Tape 2 bonus tracks
Nazgul's big word of the day: "Transcendental"
That's what this album is, and why it's well worth a place in anyone's collection when you're in need of a mood-changing piece of ambient music.
Alex has shared with me that his wife, Elisabeth, spent some time with the shamans in Peru - presumably based near Machu Picchu looking at some of the photos in the inlays - and was much taken by the Inca culture and especially the legendary Nazca Lines. The latter, a series of geoglyphs located on plateaus in the Nazca Desert, are a series of literally hundreds of figures only really appreciated from the air (and created at a time many thousands of years before flight), possibly as a religious appeasement or tribute to their gods.
Being suitably inspired by this journey, and sharing an interest in the mystic origins of the Lines, this album followed and pays homage to both the music and atmosphere of this barren, lofty plain. Indeed, the word "Tawantinsuyu" is the Quechua name for the Incan Empire, and literally translates as 'The Four Regions'.
Without turning this into a proto-archaeology dissertation, there are different schools of thought about how the Nazca lines were formed, from the basic rope and stick design methodology through to more esoteric solutions such as the 'Ancient Astronaut' hypothesis of Erich Von Daniken and others. All that is certain, however, is that the Lines are incredibly impressive and make a real cultural statement at a time when most of the rest of humanity were rooting around in the mud looking for a tasty mealworm or two for dinner.
Also incredibly impressive is this album - it is referred in the inlay as a "monumental ethnic-ambient" album, which sums it up pretty well. All tracks are mixed into one single long song on the CD and Tape 1, although there are clear definitions and breaks between the sections and you have a clear idea of where you are in the 'chapters' (rather than song numbers). It's pretty much impossible to describe really, and would not in many people's minds sound at all like you might imagine. Nazgul's advice is to go and buy a copy and let it wash over you - it is at the same time the most chilled-out yet uplifting piece of music that Uruk Hai have ever produced, in my humble opinion.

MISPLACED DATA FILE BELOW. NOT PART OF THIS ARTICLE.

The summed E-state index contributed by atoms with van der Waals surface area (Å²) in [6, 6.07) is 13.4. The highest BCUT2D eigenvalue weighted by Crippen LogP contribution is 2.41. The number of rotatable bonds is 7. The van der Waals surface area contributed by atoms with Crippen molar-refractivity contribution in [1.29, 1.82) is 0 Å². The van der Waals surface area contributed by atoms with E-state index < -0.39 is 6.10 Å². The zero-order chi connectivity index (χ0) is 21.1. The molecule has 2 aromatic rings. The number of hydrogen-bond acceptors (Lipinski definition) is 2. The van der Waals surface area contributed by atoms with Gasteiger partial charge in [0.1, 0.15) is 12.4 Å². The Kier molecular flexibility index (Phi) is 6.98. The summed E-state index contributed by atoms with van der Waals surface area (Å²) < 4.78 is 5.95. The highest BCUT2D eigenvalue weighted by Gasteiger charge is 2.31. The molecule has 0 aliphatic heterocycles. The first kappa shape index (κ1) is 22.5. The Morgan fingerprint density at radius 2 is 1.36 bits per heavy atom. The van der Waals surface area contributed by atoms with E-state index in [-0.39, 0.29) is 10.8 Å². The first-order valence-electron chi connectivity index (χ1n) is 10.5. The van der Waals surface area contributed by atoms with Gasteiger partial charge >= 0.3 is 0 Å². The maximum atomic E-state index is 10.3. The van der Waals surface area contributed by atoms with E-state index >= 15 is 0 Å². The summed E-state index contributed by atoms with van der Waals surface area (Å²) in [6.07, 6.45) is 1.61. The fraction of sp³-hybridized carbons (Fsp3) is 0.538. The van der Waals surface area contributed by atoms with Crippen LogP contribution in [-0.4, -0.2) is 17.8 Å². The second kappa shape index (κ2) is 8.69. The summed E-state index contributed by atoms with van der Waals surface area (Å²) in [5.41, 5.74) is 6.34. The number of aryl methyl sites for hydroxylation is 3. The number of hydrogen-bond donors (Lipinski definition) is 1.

Speaking of buying one, it's notable that if you were to put this album into Google you'll find literally dozens of the CD version for sale, either on eBay or distros worldwide. Given only 1000 were made Nazgul sometimes wonder if he was the only person to have actually bought a copy, so rife are the remaining ones for sale. Put this situation right immediately by purchasing yours now!
What is a fascinating - and largely unknown fact - however, is that the album was originally conceived as a double-CD release but because of funding difficulties at the Spanish label Morningside Records only the single disc was released (albeit in rather nice digipak packaging, with Elisabeth's photographs from her trip used in the inlay booklet). The tape release, on the other hand, is a double-tape because it includes the full Tawantinsuyu recordings and thus you get the same tracks on Tape 1 as the CD and then 7 further bonus tracks exclusive to Tape 2. If ever there was a reason needing to be stated to keep the tape format alive than this may be it, so if you've not experienced the full wonder of this release try to seek out the tape version - again copies are advertised online - and buy that too!
The bottom line is that whilst on the surface appearing to be a rather intimidating piece of music (one single track of nearly 80 minutes length on CD format is not the easiest thing to listen to in one sitting, and a lack of track segmentation means you either have to pause it or stop...and start again) the results of the listening experience outweigh any residual concerns that you'll have.